Students are concerned as a new Canadian report outlines the rising cost of food since last year
Items like fruit juice lead the increase with a 17.5 per cent jump from last year.

The increase in food costs is becoming a burden for many Canadians, including students who are already grappling with the financial strain of education. According to a recent Consumer Price Index (CPI) report from Statistics Canada, the cost of food increased by 4.7 per cent while the overall inflation rate rose to 3.4 per cent year-over-year in December. 

Fruit juice topped the list of products experiencing the steepest hike in price, with a staggering 17.5 per cent increase in price from 2023 and a 3.5 per cent increase from November to December 2023. 

Preserved fruit and fruit preparations also spiked in price, with a year-over-year inflation rate of 13.4 per cent in December, marking a 1.9 per cent increase from November. Although fresh fruit prices rose at a slower pace compared to other categories, the report revealed a 4.6 per cent increase: a 0.8 per cent growth since November.

While food prices overall increased in December, some foods experienced a price decrease. The year-over-year prices of lettuce and tomatoes decreased by 21.9 per cent and 11.3 per cent respectively.

The rising cost of living is especially burdensome for students, many of whom are already strained under the high expenses associated with education. To learn more about students’ opinions on these escalating expenses, The Medium spoke with the University of Toronto Mississauga (UTM) students about the rising costs of food in Canada.

Jacob Mazze, a third-year student specializing in digital enterprise management (DEM), expressed concerns about the affordability of groceries for students. “Grocery prices are definitely not affordable for students,” Mazze remarked. “Students already have a lot of things to worry about from housing to studies, so grocery prices being high adds extra stress to students who shouldn’t have to worry about affording food to support their nutrition and health.”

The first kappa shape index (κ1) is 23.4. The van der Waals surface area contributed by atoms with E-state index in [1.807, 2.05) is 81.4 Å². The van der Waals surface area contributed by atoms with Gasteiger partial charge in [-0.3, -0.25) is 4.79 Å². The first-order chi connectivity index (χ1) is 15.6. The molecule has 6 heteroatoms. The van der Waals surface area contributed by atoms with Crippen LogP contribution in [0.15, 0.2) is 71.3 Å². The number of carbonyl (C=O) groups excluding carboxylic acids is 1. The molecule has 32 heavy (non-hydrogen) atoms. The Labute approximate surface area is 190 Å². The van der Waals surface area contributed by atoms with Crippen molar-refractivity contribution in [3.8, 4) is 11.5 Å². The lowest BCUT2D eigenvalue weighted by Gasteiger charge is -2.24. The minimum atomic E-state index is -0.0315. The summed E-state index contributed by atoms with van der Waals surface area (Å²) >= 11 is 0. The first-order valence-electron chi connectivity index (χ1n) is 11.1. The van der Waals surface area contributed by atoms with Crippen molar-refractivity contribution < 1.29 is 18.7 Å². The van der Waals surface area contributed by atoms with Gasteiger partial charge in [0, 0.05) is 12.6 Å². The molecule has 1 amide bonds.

Rio Mcken, also a third-year DEM student, echoed similar sentiments, highlighting the substantial impact of soaring food costs on students’ lives. “Canada’s increase in food prices is through the roof,” Mcken said. “I would be lying if I said that Canada’s rising grocery costs aren’t affecting me. On top of other stressors such as tuition costs and housing, I often find myself sacrificing eating nutritious and healthy food for cheaper and less healthy alternatives.”

Hillary Baker, a second-year biology student, emphasized the necessity of affordable, nutritious food options for students. “Grocery prices are not affordable to students, at least not healthy fresh produce or meats,” Baker explained. 

“All processed food is cheaper but not suitable for students to buy 24/7. If [the] UTM Student Union could continue to do their food bank initiatives with fresh produce, it would give students a better opportunity to eat good and healthy food and help save them money, too, so that they may afford tuition or residence or the other costs of university.” 

These students’ voices reflect a growing concern among the student body regarding the affordability and accessibility of nutritious food options amidst rising food costs. 

As prices continue to climb, the ability to afford nutritious meals becomes increasingly precarious for consumers, including students like Mazze, Mcken, and Baker.

Associate News Editor (Volume 50) — Karine is currently completing her bachelor’s degree specializing in Digital Enterprise Management at UTM. She has been involved with The Medium since 2022 as a contributor. She hopes to contribute to society's efforts to provide authentic and factual journalistic media to educate her readers during her time at The Medium. Her goal is to take her interest in ongoing research within the business and technology field and explore ways to share it with others through this platform. In her spare time, she enjoys going on walks, FaceTiming her family, and painting sunsets with her friends. Moreover, she passionately pursues the chase of the Aurora Borealis, seeking to experience and capture the breathtaking beauty of these natural light displays. You can connect with her on LinkedIn.


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